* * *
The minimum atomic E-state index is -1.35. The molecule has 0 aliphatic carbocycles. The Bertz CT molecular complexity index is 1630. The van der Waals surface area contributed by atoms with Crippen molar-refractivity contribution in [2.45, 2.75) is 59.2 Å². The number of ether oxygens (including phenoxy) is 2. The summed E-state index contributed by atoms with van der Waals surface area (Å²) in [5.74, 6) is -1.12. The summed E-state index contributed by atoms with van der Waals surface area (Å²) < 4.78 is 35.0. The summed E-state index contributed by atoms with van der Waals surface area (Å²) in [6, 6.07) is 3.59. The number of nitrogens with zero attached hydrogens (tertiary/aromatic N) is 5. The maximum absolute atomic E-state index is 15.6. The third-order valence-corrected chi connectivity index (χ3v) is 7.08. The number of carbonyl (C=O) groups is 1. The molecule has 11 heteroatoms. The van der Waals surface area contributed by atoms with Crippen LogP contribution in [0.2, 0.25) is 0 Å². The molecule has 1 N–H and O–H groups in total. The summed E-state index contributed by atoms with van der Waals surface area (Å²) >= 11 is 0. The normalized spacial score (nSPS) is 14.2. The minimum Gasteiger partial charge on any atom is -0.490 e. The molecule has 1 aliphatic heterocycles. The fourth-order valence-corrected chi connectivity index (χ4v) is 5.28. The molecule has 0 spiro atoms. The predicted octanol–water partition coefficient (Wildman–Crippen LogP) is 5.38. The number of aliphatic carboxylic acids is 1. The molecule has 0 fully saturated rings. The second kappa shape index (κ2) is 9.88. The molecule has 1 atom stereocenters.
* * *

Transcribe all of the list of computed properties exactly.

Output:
The minimum atomic E-state index is -1.35. The molecule has 0 aliphatic carbocycles. The Bertz CT molecular complexity index is 1630. The van der Waals surface area contributed by atoms with Crippen molar-refractivity contribution in [2.45, 2.75) is 59.2 Å². The number of ether oxygens (including phenoxy) is 2. The summed E-state index contributed by atoms with van der Waals surface area (Å²) in [5.74, 6) is -1.12. The summed E-state index contributed by atoms with van der Waals surface area (Å²) < 4.78 is 35.0. The summed E-state index contributed by atoms with van der Waals surface area (Å²) in [6, 6.07) is 3.59. The number of nitrogens with zero attached hydrogens (tertiary/aromatic N) is 5. The maximum absolute atomic E-state index is 15.6. The third-order valence-corrected chi connectivity index (χ3v) is 7.08. The number of carbonyl (C=O) groups is 1. The molecule has 11 heteroatoms. The van der Waals surface area contributed by atoms with Crippen LogP contribution in [0.2, 0.25) is 0 Å². The molecule has 1 N–H and O–H groups in total. The summed E-state index contributed by atoms with van der Waals surface area (Å²) >= 11 is 0. The normalized spacial score (nSPS) is 14.2. The minimum Gasteiger partial charge on any atom is -0.490 e. The molecule has 1 aliphatic heterocycles. The fourth-order valence-corrected chi connectivity index (χ4v) is 5.28. The molecule has 0 spiro atoms. The predicted octanol–water partition coefficient (Wildman–Crippen LogP) is 5.38. The number of aliphatic carboxylic acids is 1. The molecule has 0 fully saturated rings. The second kappa shape index (κ2) is 9.88. The molecule has 1 atom stereocenters.